In reply to the counter from the HS2 Action Alliance on our press release, we agree with the point that it is important to compare like with like. Of course DfT haven’t made this task easy for anyone by comparing a lower cost incremental improvement to an existing (very busy) railway line against a more expensive and much more beneficial new line.
But they have at least tried to ensure that the low cost way to add capacity does not have the unwanted side-effect of damaging service reliability on what is, after all, the nation’s single most important railway line. That’s why it’s essential to quote the figures from the ‘RP2a’ test that the HS2 Action Alliance would rather we ignore. To pretend that there is a better performing alternative and ignore the damage it would do to the economy by degrading passenger service reliability (as the unmodified RP2 test did), not to mention jeopardising the existing key freight flows on the West Coast Main Line, would be seriously unwise. And hardly comparing like with like since HS2 has no such adverse consequence on train service reliability.
In fact, to get the same kind of performance reliability that HS2 will deliver out of the West Coast Main Line – and at the same time increase its capacity – would entail a very much more expensive scheme than RP2/RP2a. Now that would be like for like.
But we don’t need to go there: RP2a does not have as good a business case as HS2 as it stands. This is our main point of contention with the research note from the TaxPayers’ Alliance. ‘Serious flaws’ have not been found in the HS2 business case as the HS2 Action Alliance would wish. out.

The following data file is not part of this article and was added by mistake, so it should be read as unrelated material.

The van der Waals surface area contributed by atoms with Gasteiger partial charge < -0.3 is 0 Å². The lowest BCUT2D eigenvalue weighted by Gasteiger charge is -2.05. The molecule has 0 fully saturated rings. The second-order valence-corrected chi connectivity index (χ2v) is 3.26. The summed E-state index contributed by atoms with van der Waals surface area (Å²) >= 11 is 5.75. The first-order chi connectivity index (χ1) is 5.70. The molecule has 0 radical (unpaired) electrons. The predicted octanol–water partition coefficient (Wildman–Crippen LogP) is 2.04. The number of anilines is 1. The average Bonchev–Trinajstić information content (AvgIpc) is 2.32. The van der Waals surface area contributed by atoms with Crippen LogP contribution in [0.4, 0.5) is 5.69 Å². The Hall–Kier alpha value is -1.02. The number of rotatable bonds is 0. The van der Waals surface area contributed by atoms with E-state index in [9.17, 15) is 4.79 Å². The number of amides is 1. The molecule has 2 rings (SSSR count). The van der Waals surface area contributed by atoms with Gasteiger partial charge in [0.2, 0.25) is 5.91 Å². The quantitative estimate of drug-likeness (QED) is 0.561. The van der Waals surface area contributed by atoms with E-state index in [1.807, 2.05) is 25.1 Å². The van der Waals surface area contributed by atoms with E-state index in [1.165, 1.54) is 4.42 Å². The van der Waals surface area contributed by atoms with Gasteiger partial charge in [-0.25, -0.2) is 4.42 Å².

The HS2 Action Alliance’s second point is on demand, but again they rely on lower demand growth figures from earlier Network Rail studies, ignoring the new estimates to which we have drawn attention, which are very close to (not ‘substantially below’) the forecasts that HS2 Ltd have used. And there is no comment either on the fact that these projections are all lower than recent trend growth.
No, the reality is that DfT has tried hard and genuinely to consider whether it would be sufficient to continue to subject the West Coast Main Line to further decades of disruption – the costs of which to users and the wider economy it almost certainly has under-estimated.
Indeed, one of the other consequences of an approach like Rail Package Two is that the future franchises on the line would immediately lose value, and turn a cash return to the Exchequer into a sharply increased subsidy. TaxPayers’ Alliance supporters should surely be told!